BEST WORKS OF SCULPTURE
Nicola Pisano (1206-78)
The medieval Italian sculptor and architect, Nicola Pisano, was a highly innovative artist. Indeed it was his ability to assimilate different styles of art from classical Roman reliefs to French gothic sculpture that would result in the emergence of a new style of Gothic art a style whose influence would be carried throughout Italy and act as an important precursor to later Italian Renaissance sculpture. His most famous works include the pulpits of Pisa and Siena Cathedrals.
Pisano's origins and place of birth remain unclear - although he claimed to come from Pisa, where he spent most of his life, most historians now accept that he probably came from Apulia, a province in Southern Italy. It is also likely that he was taught the art of sculpture and the techniques of architecture, along medieval principles, in the same region.
EVOLUTION OF SCULPTURE
If he did begin his training in Apulia, it is likely that he was apprenticed to one of the numerous craftsmen that were employed by Emperor Frederick II to decorate his various properties and projects. Frederick's artistic tastes leaned towards those of ancient Rome, which he felt would project the right image as his own modern role as Roman emperor. (See: Romanesque architecture.) If however, Pisano left Apulia before he was apprenticed, he may very well have headed to Tuscany or Lombardy - there are strong influences of both regions in his style.
Sculptures by Pisano
Although no works can be definitely attributed to Pisano before 1259, it is said that he was summoned in 1221 by Frederick II to Naples to carry out some work on the new Castel del l'Uovo. If this is true, it would support the theory that he was apprenticed in the Apulia region. The earliest work which may be attributed to Pisano, is an exquisite relief sculpture of the Deposition from the Cross in the tympanum (side door) at the cathedral of San Martino in Lucca. The piece is dated about 1237.
Pulpit of Pisa Cathedral
In 1259 Pisano was commissioned to work on the marble pulpit of Pisa Cathedral, and on the whole this is considered his finest work. His style developed and flourished as he worked on the pulpit - he amalgamated influences of the past - Roman reliefs, Christian motifs, mosaic decorations and French gothic influences - to create a new and dynamic artistic style. The style was energetic, grandiose, and gave a sense of direction to medieval art in Tuscany from 1260 onwards.
The Pisa pulpit is a high octagon placed on semi-circular arches, supported by nine marble columns, three of which rest on marble lions. A complex work of Christian art, it is rich with sculpture and design, but still maintains a balance of simplicity. Pisano's later work, the pulpit at Siena, though beautiful, is generally considered less superior as it is overloaded with statuettes and reliefs. The main octagon of the Pisa pulpit depict five stories - the Nativity, the Adoration of the Magi, the Presentation in the Temple, and the Crucifixion. The figures are humane, emotionally expressive, yet retain a classical dignity. Some of Pisano's work here may have been influenced by Giovanni Pisano, his son and Fra Guglielmo and Arnolfo di Cambio - all apprentices in his workshop, who would go on to help him with the pulpit of Siena.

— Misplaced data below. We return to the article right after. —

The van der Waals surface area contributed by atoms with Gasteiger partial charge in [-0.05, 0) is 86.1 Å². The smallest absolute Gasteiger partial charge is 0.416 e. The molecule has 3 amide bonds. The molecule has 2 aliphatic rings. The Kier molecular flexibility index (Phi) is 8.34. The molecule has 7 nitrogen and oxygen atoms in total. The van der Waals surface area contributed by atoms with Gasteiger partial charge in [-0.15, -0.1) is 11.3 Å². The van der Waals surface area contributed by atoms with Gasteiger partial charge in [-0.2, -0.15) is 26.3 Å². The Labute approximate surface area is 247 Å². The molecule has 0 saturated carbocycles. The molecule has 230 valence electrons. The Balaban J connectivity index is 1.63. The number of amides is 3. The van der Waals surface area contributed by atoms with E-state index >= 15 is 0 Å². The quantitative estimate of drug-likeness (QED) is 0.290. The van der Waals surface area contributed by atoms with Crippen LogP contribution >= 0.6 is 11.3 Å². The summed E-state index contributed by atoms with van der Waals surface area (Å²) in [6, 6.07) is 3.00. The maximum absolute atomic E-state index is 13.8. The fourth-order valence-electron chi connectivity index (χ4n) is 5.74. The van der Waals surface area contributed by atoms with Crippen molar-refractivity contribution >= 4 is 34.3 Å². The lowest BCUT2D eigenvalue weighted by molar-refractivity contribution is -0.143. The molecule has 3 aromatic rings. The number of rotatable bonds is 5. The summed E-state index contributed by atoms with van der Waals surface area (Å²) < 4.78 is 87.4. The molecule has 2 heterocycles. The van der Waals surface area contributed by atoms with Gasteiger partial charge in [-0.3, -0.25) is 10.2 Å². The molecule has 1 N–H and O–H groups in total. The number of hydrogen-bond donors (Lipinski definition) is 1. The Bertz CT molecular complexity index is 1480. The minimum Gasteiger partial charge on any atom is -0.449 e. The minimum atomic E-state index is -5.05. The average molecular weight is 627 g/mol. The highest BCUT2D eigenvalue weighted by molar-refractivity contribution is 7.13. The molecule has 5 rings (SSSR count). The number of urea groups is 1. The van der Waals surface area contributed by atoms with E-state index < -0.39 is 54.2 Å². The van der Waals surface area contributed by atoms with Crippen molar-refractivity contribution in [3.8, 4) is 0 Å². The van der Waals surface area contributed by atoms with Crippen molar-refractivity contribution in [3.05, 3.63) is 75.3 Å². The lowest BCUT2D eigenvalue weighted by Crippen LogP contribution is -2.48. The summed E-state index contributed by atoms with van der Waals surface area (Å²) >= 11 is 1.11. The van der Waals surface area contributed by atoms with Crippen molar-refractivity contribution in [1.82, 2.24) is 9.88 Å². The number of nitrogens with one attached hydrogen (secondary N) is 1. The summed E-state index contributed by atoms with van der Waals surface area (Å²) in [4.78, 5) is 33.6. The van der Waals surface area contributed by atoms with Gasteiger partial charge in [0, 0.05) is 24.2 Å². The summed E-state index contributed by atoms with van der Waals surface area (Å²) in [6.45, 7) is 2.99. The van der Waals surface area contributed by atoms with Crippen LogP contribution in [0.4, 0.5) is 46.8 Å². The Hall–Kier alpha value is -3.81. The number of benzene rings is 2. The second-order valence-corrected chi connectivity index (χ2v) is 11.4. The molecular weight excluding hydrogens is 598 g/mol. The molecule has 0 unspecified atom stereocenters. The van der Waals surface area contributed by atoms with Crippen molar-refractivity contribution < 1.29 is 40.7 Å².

The next important work of Pisano, was to decorate the Area di San Domenico, a church at Bologna which had been consecrated to that saint, who died in 1221. Pisano and his pupils worked on the sarcophagus, sculpting reliefs of the life of St Dominic. It was finished in 1267 by Pisano's pupils. In 1268 Pisano diverted his attention to the great pulpit of Siena Cathedral. Larger than the pulpit of Pisa, but of similar design, it was Pisano octagon in shape and supported on columns.
In 1274, Nicola Pisano began work on a fountain in the piazza of Perugia Cathedral. Encompassing a series of basins, rising one above the other, each with a sculptured bas-relief, the fountain would be his last great sculpture. At Pisa, Pisano managed to combine classical and contemporary styles, but at Perugia, this uneasy relationship was tested. The 25-sided fountain mixes tales from classical Greek and Roman stories with contemporary liberal figures and characters.
As an architect, Pisarno was also celebrated in his time for saving the baptistery at Florence. The Florentines needed to destroy the great tower of Guardamorto, which overshadowed the baptistery but were fearful of damage. Employing engineering skills, Pisarno managed to pull down the tower, leaving the baptistery wholly untouched.
Pisano died in 1278 in Pisa. He was succeeded by his son Giovanni, who would go on to be an eminent sculptor in his own right and would spread Pisanos new style throughout Tuscany and northern Italy.